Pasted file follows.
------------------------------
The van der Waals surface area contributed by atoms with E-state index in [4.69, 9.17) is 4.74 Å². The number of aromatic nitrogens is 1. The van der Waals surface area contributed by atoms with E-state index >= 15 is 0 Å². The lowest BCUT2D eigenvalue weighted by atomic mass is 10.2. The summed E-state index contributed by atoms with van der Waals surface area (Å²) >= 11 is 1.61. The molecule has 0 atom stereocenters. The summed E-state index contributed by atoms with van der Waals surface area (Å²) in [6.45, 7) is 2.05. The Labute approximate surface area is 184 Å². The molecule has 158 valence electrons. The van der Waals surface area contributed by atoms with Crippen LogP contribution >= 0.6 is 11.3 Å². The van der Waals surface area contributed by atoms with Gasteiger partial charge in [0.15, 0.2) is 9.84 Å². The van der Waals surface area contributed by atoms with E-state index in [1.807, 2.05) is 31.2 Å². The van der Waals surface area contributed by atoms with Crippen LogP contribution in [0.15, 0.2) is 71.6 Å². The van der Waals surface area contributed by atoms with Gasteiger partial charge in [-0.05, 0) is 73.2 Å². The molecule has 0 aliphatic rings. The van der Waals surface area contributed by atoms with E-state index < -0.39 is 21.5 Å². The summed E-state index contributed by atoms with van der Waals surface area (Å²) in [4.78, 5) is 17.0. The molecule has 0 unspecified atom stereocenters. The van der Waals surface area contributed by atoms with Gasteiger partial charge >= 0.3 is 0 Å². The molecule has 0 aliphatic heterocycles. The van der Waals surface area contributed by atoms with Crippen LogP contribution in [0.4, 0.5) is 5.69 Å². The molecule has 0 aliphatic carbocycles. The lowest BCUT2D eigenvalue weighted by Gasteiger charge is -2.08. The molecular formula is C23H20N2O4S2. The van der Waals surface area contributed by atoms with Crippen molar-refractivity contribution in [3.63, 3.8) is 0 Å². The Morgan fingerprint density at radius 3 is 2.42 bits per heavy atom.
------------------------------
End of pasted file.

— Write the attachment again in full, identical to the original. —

The van der Waals surface area contributed by atoms with E-state index in [4.69, 9.17) is 4.74 Å². The number of aromatic nitrogens is 1. The van der Waals surface area contributed by atoms with E-state index >= 15 is 0 Å². The lowest BCUT2D eigenvalue weighted by atomic mass is 10.2. The summed E-state index contributed by atoms with van der Waals surface area (Å²) >= 11 is 1.61. The molecule has 0 atom stereocenters. The summed E-state index contributed by atoms with van der Waals surface area (Å²) in [6.45, 7) is 2.05. The Labute approximate surface area is 184 Å². The molecule has 158 valence electrons. The van der Waals surface area contributed by atoms with Crippen LogP contribution >= 0.6 is 11.3 Å². The van der Waals surface area contributed by atoms with Gasteiger partial charge in [0.15, 0.2) is 9.84 Å². The van der Waals surface area contributed by atoms with E-state index in [1.807, 2.05) is 31.2 Å². The van der Waals surface area contributed by atoms with Crippen LogP contribution in [0.15, 0.2) is 71.6 Å². The van der Waals surface area contributed by atoms with Gasteiger partial charge in [-0.05, 0) is 73.2 Å². The molecule has 0 aliphatic rings. The van der Waals surface area contributed by atoms with E-state index < -0.39 is 21.5 Å². The summed E-state index contributed by atoms with van der Waals surface area (Å²) in [4.78, 5) is 17.0. The molecule has 0 unspecified atom stereocenters. The van der Waals surface area contributed by atoms with Gasteiger partial charge >= 0.3 is 0 Å². The molecule has 0 aliphatic heterocycles. The van der Waals surface area contributed by atoms with Crippen LogP contribution in [0.4, 0.5) is 5.69 Å². The molecule has 0 aliphatic carbocycles. The lowest BCUT2D eigenvalue weighted by Gasteiger charge is -2.08. The molecular formula is C23H20N2O4S2. The van der Waals surface area contributed by atoms with Crippen molar-refractivity contribution in [3.63, 3.8) is 0 Å². The Morgan fingerprint density at radius 3 is 2.42 bits per heavy atom.